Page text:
That left little time off, other than a week on a Venezuelan beach in February to chill out after the Mahler Project, and another last summer in Los Angeles after putting on a two-week "Americas and Americans" festival at the Hollywood Bowl. But he also does less guest conducting than many star maestros, blocking out decent chunks of time to be in his homes in Los Feliz or Caracas with his wife, Eloísa Maturén, their son and their large extended family.
Dudamel is Abreu's protégé in the grandeur of his ambition, and he has absorbed Abreu's missionary zeal. The Bolívar orchestra's worldwide tours typically include conferences and symposia on music education — as there were recently in Berkeley and New York, and as there were last summer when the orchestra went to Britain for various Cultural Olympiad residencies. The theme is always that music can transform lives. This zeal, no doubt, lends Dudamel some of his energy and, perhaps, the compulsion to constantly push his limits. The Mahler Project wasn't Dudamel's only seemingly "crazy" effort. Another was what he accomplished over just a matter of weeks in late spring. First there was a staged performance of Mozart's "Don Giovanni" with the L.A. Phil in Disney Hall. Where opera companies allow six weeks or more to mount a new production, this was up and running in less than two.
At the same time he was madly learning a densely complex new opera by John Adams, "The Gospel According to the Other Mary," which the composer worked on up to almost the last minute. Dudamel, the L.A. Phil, six solo singers and chorus gave a remarkably secure performance of its concert premiere at the end of that month with a little more than a week's rehearsal. (This March they will fully stage the work in Disney Hall and take the production to New York and Europe.)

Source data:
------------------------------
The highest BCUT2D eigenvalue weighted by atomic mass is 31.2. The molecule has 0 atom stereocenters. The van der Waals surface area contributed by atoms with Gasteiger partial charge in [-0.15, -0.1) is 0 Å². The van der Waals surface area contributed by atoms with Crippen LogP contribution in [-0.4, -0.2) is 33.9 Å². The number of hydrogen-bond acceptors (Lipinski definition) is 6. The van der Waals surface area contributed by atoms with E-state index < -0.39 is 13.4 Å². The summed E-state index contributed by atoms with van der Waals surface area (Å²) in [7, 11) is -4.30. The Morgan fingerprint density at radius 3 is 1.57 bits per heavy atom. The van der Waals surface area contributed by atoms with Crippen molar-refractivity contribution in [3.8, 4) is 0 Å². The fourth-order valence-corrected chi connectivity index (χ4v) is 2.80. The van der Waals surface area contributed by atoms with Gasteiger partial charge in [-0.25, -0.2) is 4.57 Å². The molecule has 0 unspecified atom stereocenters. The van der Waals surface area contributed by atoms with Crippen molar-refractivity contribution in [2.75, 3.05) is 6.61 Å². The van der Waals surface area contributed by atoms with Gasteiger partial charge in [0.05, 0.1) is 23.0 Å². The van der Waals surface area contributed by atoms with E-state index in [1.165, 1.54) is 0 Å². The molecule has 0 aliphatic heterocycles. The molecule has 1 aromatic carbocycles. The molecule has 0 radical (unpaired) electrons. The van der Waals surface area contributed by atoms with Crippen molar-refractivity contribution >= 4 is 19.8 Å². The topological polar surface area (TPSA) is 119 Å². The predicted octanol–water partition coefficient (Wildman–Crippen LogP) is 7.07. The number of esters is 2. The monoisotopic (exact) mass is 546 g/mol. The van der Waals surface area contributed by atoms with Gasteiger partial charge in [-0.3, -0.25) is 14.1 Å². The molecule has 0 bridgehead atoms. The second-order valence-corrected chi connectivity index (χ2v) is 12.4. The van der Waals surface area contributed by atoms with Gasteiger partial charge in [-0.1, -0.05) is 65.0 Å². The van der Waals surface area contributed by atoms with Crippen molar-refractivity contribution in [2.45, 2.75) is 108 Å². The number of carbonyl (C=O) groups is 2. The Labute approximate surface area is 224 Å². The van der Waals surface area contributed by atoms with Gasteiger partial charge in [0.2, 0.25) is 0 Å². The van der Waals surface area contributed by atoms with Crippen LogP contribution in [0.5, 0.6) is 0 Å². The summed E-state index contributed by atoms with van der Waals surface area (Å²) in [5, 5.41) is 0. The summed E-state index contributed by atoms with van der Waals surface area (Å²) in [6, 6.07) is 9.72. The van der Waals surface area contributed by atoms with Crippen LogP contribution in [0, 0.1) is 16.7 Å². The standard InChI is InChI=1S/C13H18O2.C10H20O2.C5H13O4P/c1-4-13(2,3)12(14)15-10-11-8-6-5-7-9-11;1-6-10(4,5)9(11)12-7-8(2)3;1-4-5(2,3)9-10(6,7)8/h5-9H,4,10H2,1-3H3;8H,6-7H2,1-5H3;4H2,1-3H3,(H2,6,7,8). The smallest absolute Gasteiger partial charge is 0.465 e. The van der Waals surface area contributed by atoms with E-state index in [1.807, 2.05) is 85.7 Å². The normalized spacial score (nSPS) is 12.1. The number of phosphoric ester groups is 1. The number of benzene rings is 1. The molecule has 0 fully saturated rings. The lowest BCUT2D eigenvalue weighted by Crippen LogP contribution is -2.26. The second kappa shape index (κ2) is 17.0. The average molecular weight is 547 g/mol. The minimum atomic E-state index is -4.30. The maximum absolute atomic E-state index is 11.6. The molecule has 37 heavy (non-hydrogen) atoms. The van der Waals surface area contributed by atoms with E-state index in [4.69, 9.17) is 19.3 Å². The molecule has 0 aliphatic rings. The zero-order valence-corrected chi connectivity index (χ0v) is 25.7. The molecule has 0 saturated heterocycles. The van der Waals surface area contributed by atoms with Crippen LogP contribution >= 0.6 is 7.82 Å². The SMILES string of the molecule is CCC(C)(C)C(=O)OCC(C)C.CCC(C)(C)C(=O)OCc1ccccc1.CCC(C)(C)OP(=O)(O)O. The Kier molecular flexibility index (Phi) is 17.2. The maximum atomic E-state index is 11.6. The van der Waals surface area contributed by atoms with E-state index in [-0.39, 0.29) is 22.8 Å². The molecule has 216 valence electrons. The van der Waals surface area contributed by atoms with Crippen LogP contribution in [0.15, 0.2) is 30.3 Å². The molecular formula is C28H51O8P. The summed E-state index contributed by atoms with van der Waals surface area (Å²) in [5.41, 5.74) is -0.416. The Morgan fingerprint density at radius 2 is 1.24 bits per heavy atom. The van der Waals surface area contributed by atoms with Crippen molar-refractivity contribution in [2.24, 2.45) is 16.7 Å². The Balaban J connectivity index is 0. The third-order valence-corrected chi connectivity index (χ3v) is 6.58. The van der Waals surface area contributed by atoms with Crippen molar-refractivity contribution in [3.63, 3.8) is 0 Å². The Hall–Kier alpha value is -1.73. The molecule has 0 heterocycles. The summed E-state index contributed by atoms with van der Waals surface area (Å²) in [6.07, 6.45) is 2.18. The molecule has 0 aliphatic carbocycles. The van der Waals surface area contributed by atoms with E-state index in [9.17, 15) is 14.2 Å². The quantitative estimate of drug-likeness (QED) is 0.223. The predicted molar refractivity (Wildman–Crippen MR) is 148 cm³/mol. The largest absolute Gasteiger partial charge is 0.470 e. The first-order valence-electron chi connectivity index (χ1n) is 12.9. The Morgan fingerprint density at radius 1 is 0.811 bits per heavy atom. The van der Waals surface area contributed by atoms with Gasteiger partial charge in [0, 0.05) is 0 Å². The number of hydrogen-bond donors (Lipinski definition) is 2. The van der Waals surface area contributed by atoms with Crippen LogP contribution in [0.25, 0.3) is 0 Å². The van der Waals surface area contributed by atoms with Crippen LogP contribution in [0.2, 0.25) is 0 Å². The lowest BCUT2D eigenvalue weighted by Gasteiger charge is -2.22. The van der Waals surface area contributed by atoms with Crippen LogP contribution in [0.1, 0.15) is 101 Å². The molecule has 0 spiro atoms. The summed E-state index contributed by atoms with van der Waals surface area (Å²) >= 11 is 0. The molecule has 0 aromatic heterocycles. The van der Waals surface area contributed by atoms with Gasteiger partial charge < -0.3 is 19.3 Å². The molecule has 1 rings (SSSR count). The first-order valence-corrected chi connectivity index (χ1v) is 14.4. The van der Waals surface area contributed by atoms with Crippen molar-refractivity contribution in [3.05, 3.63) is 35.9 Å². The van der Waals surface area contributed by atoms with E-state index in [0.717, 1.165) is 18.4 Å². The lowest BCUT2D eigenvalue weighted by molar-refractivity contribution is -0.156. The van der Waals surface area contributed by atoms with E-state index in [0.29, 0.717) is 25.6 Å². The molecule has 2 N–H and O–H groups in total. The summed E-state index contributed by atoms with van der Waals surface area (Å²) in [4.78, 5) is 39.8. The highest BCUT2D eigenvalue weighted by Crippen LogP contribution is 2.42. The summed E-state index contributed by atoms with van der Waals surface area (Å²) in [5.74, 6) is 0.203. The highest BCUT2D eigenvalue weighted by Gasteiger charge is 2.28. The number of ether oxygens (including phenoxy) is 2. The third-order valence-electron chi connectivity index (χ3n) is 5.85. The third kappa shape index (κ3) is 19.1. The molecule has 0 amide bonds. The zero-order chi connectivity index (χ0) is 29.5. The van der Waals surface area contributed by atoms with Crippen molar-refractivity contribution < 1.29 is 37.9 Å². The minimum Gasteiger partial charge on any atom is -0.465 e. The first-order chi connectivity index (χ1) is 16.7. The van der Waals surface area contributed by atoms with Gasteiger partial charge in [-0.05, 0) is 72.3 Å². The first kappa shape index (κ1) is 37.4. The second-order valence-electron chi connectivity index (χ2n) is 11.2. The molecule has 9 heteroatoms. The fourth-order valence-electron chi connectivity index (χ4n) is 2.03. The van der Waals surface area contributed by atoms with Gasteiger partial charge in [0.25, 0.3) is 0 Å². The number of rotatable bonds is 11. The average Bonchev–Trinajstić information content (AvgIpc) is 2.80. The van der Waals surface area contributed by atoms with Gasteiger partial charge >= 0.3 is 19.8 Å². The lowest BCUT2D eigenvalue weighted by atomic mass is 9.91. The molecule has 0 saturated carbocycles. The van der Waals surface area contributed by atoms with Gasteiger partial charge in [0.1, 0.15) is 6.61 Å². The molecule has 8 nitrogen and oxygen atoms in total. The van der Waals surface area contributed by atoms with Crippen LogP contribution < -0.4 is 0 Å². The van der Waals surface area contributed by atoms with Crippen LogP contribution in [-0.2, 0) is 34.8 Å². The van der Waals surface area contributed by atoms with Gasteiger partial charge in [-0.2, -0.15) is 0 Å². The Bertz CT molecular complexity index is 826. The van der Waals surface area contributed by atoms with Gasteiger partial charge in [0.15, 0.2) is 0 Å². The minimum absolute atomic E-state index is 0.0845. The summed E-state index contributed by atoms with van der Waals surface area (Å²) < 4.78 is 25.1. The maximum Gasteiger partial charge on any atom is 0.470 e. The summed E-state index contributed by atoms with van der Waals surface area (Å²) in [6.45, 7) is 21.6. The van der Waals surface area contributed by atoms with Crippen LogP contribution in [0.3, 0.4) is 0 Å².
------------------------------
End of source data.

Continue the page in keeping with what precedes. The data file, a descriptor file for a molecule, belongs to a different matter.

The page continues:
On June 3, after the final matinee performance of "The Other Mary," Dudamel hopped on a plane to Vienna, where he had a rehearsal the next morning with the Vienna Philharmonic for his big Schönbrunn Palace concert three days later. The Austrian capital's social event of the season and a draw to thousands of spectators, the palace concert was yet another big production, one involving ballet dancers and television crews. The live show is now released on DVD, and on it Dudamel looks at first slightly tense, but he is soon enough cheerfully in his element.
The closest Dudamel comes to a reflection on 2012 is to call it a dream come true. And that has only encouraged him to dream on.
"You can't imagine what he wants to do next," his manager, Mark Newbanks, says.
Gustavo Dudamel in 2012: Take a look at the conductor's hectic schedule.
Jan. 19-Feb. 5: Conducts a complete cycle of Gustav Mahler's symphonies with the Los Angeles Philharmonic and the Simón Bolívar Symphony Orchestra of Venezuela for the Mahler Project in Los Angeles.
Feb. 6: Demonstrates the meaning of "stupendous" on PBS' "Sesame Street."
Feb. 8-18: Repeats the full Mahler Project in Caracas, Venezuela.
Feb. 12: Wins first Grammy Award for recording of Brahms' Fourth Symphony with the L.A. Phil.
Feb. 18: Conducts Mahler's Eighth Symphony with 1,400 musicians and singers in Caracas, shown live in movie theaters internationally.
March 21-31: Six-city tour with Gothenburg Symphony to Sweden, Spain and Portugal.
April 13 and 20: Conducts Brahms symphony cycle in with Orchestre Philharmonique de Radio France at Salle Pleyel in Paris.
April 26-May 3: Takes Berlin Philharmonic on European tour, which includes the annual May Day Europa concert, this year at the Spanish Riding School in Vienna.
May 18-June 3: With the L.A. Phil conducts operas "Don Giovanni" and the world premiere of John Adams' "The Gospel According to the Other Mary" at Disney Hall.
June 7: Conducts the annual outdoor Vienna Philharmonic concert at the Schönbrunn Palace.
June 21-July 2: Tours Britain with Bolívar orchestra as part of Cultural Olympiad, including four-day residence at Southbank in London; continues to Amsterdam, Barcelona and Madrid.